In one embodiment, second layer 42 includes a polymer and drug matrix to deliver and gradually release a therapeutic or pharmacological agent 44 intended to prevent the formation of scar tissue around the electrode. The pharmacological agent may consist of either one drug or a combination of drugs depending on the desired affect. Providing several different drugs to the area of trauma will allow for more complete treatment of cellular responses to the electrode. For example, second layer 42 can comprise a matrix comprising a polymer 46, such as one of the polymers discussed above for layer 40, and at least one pharmacological agent 44, wherein the second layer at least partially covers the polymeric base coat 40.

The pharmacological agent 44 can include an anti-arrhythmic agent, an angiogenic growth factor, an anti-inflammatory agent, an anti-proliferative agent, an anti-coagulant, an antibiotic, or a combination thereof. In one embodiment, the agent 44 agent is dexamethasone, clobetasol, beclomethasone, paclitaxel, actinomycin-D, everolimus, or a pharmaceutically acceptable salt thereof.

The ratio of pharmacological agent to polymer in the second layers can be 30% to 40% by weight in some embodiments. Other embodiments have a ratio of up to 44% by weight, up to 50% by weight, and up to 60% by weight. Some embodiments can be less than 30% or greater than 60%.

In one embodiment, third layer 48 includes a porous barrier including a polymeric coating having a porosity to regulate the release of the pharmacological agent 44 from the matrix. In various examples, the polymers discussed above can be used for third layer 48. In one embodiment, the third layer has a thickness of about 1 or 2 microns. In some embodiments, the third layer 48 is coated multiple times to provide the desired porosity.

In one example, the outer, fourth layer 50, a drug-only coat, functions to provide immediate therapeutic treatment to the site of electrode contact and tissue trauma. Single or multiple drug configurations may be used in the fourth coating layer 50.

In one embodiment, the fourth coating layer 50, composed strictly of drug, will be exposed to tissue upon implant and will provide immediate therapy to the site of trauma while the second layer 42 will be responsible for a more regulated, chronic release of drug therapy. This combination of both quick and chronic release will better prevent the formation of scar tissue. This in turn will lower acute and chronic voltage thresholds.

In one embodiment, fourth layer 50 can include an anti-arrhythmic agent, an angiogenic growth factor, an anti-inflammatory agent, an anti-proliferative agent, an anti-coagulant, an antibiotic, or a combination thereof. The pharmaceutical agent of the fourth layer can include dexamethasone, clobetasol, beclomethasone, paclitaxel, actinomycin-D, everolimus, or a pharmaceutically acceptable salt thereof.

One technique to form the electrode described above is coating or spraying the tip with a first layer of a polymeric base coat and then coating the helical tip with a second layer, wherein the second layer comprises a polymer and at least one pharmacological agent, and at least partially coats the first layer. In other examples, the coatings of any of the layers can be applied by any convenient method, including, but not limited to coating (e.g., dip coating), printing, spraying, brush application, resist application and removal and the like.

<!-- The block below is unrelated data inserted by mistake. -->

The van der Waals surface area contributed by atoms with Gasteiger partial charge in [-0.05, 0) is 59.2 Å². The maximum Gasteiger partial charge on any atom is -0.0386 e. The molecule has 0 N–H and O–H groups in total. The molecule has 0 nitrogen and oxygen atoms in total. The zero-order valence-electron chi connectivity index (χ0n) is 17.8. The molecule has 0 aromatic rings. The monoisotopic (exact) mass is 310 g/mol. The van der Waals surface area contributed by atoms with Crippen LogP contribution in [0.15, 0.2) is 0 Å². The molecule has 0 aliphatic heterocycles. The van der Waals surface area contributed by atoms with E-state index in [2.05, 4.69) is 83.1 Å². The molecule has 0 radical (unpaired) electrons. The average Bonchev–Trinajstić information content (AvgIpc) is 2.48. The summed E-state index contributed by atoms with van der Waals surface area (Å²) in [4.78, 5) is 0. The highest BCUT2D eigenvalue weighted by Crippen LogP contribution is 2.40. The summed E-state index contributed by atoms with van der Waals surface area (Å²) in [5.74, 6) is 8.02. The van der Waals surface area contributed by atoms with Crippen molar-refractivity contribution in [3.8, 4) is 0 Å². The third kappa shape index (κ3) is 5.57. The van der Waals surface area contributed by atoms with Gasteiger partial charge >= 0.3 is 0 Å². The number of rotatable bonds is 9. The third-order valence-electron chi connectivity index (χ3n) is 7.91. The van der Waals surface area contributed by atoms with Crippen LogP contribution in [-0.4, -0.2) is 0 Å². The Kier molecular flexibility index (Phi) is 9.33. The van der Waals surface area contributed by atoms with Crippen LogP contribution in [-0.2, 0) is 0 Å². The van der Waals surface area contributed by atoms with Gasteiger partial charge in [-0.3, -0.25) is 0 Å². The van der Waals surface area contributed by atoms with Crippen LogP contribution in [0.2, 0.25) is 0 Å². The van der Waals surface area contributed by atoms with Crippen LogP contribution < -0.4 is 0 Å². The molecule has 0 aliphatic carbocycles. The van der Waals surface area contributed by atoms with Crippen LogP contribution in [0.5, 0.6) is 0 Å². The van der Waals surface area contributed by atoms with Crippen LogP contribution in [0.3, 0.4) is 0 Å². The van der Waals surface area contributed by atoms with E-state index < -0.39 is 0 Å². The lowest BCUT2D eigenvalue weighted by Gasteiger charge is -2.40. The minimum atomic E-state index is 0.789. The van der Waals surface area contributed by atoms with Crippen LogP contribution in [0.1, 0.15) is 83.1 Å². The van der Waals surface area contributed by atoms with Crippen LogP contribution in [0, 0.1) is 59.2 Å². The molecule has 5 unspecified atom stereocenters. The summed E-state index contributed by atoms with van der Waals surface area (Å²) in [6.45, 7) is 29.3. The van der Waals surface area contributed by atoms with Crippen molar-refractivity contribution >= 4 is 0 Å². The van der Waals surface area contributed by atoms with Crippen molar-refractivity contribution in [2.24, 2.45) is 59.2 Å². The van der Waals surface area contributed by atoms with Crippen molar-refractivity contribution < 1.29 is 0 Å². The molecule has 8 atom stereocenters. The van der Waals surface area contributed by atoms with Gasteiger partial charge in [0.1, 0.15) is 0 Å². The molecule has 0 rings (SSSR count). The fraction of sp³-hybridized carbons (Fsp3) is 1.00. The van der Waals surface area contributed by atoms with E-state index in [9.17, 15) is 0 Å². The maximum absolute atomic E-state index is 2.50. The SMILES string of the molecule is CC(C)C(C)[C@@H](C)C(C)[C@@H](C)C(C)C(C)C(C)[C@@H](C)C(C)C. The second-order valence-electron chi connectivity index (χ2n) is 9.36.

It is to be understood that the above description is intended to be illustrative, and not restrictive. Although the use of the lead has been described for use in a cardiac pacing system, the lead could as well be applied to other types of body stimulating systems. Many other embodiments will be apparent to those of skill in the art upon reviewing the above description. The scope of the invention should, therefore, be determined with reference to the appended claims, along with the full scope of equivalents to which such claims are entitled.

Referenced by
Citing PatentFiling datePublication dateApplicantTitle
US7477946Apr 26, 2005Jan 13, 2009Cardiac Pacemakers, Inc.Fixation device for coronary venous lead
US7643885 *Dec 22, 2005Jan 5, 2010Siemens AktiengesellschaftIntravenous pacemaker electrode
US7720550 *Dec 3, 2004May 18, 2010Medtronic, Inc.High impedance active fixation electrode of an electrical medical lead
US7813811Feb 8, 2007Oct 12, 2010Neuropace, Inc.Refillable reservoir lead systems
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US8753708Jul 8, 2010Jun 17, 2014Cardiac Pacemakers, Inc.Solventless method for forming a coating on a medical electrical lead body
DE102006015013A1 *Mar 31, 2006Oct 11, 2007Siemens AgImplantierbarer Herzschrittmacher
DE102006015013B4 *Mar 31, 2006Jun 2, 2010Siemens AgImplantierbarer Herzschrittmacher
WO2006113335A2Apr 13, 2006Oct 26, 2006Cardiac Pacemakers IncCoated lead fixation electrode
WO2007030722A1 *Sep 8, 2006Mar 15, 2007Cardiac Pacemakers IncDrug eluting coatings for a medical lead and method therefor
WO2007100277A1 *Mar 2, 2006Sep 7, 2007Kenneth DahlbergA medical implantable lead and a method for manufacturing of the same
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Classifications
U.S. Classification607/122
International ClassificationA61N1/05
Cooperative ClassificationA61N1/0568
European ClassificationA61N1/05N2D
Legal Events
DateCodeEventDescription
Feb 26, 2004ASAssignment
Owner name: CARDIAC PACEMAKERS, INC., MINNESOTA
Free format text: ASSIGNMENT OF ASSIGNORS INTEREST;ASSIGNORS:KNAPP, CHRISTOPHER P.;ALLEX, STEVE;WINELAND, CAROLYN;REEL/FRAME:015012/0251;SIGNING DATES FROM 20040127 TO 20040211
Free format text: ASSIGNMENT OF ASSIGNORS INTEREST;ASSIGNORS:KNAPP, CHRISTOPHER P.;ALLEX, STEVE;WINELAND, CAROLYN;SIGNING DATES FROM 20040127 TO 20040211;REEL/FRAME:015012/0251